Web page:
Normative and Nonnormative Family Stressors
All families experience stress from time to time. Stressors may cause the family to increase their interactions with each other in order to cope with the event and to reorganize their relationships. In some cases, Stressors pull family members away from each other physically and psychologically, thus decreasing their interactions. In either case, family Stressors are a powerful force in shaping family communication and relationships. As discussed in chapter 9, family Stressors can be roughly organized into those that are normative, or predictable, versus those that are nonnormative, or unpredictable. Earlier we noted that this distinction is somewhat imperfect as certain “nonnormative” family Stressors such as divorce are fairly common and predictable, whereas other “normative” family Stressors such as raising and launching children do not happen in every family. Nevertheless, this distinction is prominent in the family science literature and provides a useful framework for organizing and understanding the unique aspects of different family Stressors.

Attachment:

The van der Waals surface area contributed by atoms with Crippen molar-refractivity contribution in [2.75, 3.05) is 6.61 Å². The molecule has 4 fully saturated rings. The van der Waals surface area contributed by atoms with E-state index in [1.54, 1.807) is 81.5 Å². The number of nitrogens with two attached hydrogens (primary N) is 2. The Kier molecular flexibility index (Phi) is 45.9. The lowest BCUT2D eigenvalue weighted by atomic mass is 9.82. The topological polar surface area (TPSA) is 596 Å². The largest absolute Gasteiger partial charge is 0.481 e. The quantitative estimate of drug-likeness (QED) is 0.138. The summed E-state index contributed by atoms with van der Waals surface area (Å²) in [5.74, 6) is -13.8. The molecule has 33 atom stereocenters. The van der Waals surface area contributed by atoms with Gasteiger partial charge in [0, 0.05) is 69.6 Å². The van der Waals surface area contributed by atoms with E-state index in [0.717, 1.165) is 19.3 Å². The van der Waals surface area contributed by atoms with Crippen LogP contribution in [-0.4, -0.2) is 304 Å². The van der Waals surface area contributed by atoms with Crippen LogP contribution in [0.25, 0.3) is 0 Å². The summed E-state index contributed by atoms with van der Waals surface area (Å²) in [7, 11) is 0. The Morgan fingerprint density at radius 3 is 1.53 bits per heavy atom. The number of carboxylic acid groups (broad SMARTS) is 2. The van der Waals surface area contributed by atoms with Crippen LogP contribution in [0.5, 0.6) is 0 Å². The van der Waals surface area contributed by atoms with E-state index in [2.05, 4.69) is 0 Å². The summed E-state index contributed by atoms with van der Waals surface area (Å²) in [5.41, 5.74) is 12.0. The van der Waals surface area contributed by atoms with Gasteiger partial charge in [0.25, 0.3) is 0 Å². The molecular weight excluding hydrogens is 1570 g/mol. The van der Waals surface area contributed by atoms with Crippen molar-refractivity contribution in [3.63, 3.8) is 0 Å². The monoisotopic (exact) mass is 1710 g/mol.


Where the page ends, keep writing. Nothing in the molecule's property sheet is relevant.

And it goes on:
In this chapter we review several normative and nonnormative family Stressors. In so doing, we will attempt to answer questions such as “What are the major Stressors that families experience?”, “What are some of the factors that lead up to or follow these Stressors?”, and “What is the role of communication in the experience of different family Stressors?” This analysis will show that family Stressors each have their own unique qualities and challenges. At the same time, some phenomena are common to most family Stressors. For example, most family Stressors cause a shift in roles and interactions within the family. Additionally, the family's functioning before the stressor is usually the best predictor of their functioning during and after the stressor. Stressors amplify problems that are already present in troubled families. Families that function well during times of relative harmony usually weather Stressors better than families that have a great deal of conflict and contention. We start this chapter with an analysis of normative family Stressors that are associated with the family life cycle. This is followed by an examination of several nonnormative, but still fairly common, family Stressors.
Normative, or predictable, family Stressors can be thought of as stages in the life cycle of the family. All families progress through various stages of development, and the transitions through these various stages are often times of great stress for family members (Carter &